Let us assume we know that the price of sanitizer will go up. Our initial reaction might be to visit the closest store to buy what we can because we are an avid user of sanitizer, constrained only by our ability to store it. Imagine instead if we purchased sanitizer in hopes of selling it in the future at a profit. These two actions were triggered by the same demand but driven by different motives. If utility is increased by using sanitizer our best option may be a direct purchase today because it is relatively cheap. However, if we derive utility from profits associated with the sale of sanitizer in the future, making a bulk purchase of sanitizer from Walmart may not be the best way to maximize profit from future price increases. Perhaps a better approach involves partnering with a wholesaler or buying stock in a sanitizer producer.
To properly exploit an opportunity, the strategy through which the investment thesis is expressed needs to be fitting and appropriate. Depending on the goal, investors have a variety of vehicles available through which they can gain exposure to a good or service, some of which include:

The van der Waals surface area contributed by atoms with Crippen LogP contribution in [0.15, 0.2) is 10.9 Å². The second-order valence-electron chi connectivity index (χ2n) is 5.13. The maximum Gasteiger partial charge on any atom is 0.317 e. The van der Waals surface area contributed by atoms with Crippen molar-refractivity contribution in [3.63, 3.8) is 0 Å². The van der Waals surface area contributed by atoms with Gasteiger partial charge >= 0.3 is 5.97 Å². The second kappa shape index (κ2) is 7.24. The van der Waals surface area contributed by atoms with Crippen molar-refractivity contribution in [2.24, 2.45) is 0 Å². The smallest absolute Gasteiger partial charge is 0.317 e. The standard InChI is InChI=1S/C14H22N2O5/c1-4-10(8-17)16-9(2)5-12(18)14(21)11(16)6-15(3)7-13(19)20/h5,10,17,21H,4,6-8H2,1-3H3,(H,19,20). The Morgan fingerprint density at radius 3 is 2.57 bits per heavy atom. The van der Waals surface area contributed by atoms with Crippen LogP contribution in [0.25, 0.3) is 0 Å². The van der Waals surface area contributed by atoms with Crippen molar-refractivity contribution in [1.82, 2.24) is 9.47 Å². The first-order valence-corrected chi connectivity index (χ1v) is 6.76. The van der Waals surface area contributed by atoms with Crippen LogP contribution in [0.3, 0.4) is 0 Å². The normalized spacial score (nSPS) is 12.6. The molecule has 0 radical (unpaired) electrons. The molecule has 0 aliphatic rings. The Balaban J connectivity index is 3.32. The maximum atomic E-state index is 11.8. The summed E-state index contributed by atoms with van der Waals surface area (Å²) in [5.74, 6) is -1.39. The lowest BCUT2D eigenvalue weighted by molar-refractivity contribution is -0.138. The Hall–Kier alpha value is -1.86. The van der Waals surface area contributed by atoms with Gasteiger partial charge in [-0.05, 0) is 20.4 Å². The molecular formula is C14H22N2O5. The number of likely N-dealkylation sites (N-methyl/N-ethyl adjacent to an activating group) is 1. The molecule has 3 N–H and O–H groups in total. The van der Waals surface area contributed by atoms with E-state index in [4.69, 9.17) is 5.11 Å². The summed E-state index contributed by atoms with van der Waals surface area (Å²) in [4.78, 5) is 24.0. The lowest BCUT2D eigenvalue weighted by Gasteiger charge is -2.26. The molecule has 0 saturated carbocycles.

- A direct purchase
- Equity or debt of a company that produces, transforms, etc. the asset/service
- An ETF or mutual fund of companies that focus on that asset/service in some capacity
- A hedge fund, private equity partnership or CTA (Commodity Trading Advisor) that has exposure to the asset/service
- A derivative based on the asset/service
While the myriad of choices may be overwhelming, we can systematically narrow the options by carefully examining our objectives and constraints. We can further distill the method of implementation by asking:
- What is my risk capacity and tolerance?
- Do I have any cash flow needs?
- What is my time horizon?
- Do I understand my vehicle of choice and am I comfortable?
- What additional limitations (e.g. liquidity, leverage, storage) does this method introduce?
There is no one correct method of getting exposure. The choice of vehicle is dependent on the goals and the constraints. So, ultimately, personal circumstance dictates why and how we respond to opportunities in any industry or asset class. Though, one must remember that to be right about an investment it requires being right on the opportunity, the timing and the execution. Failing on timing and/or execution may be indistinguishable from being 100% wrong on the opportunity.
Author: Shaloke Kaunds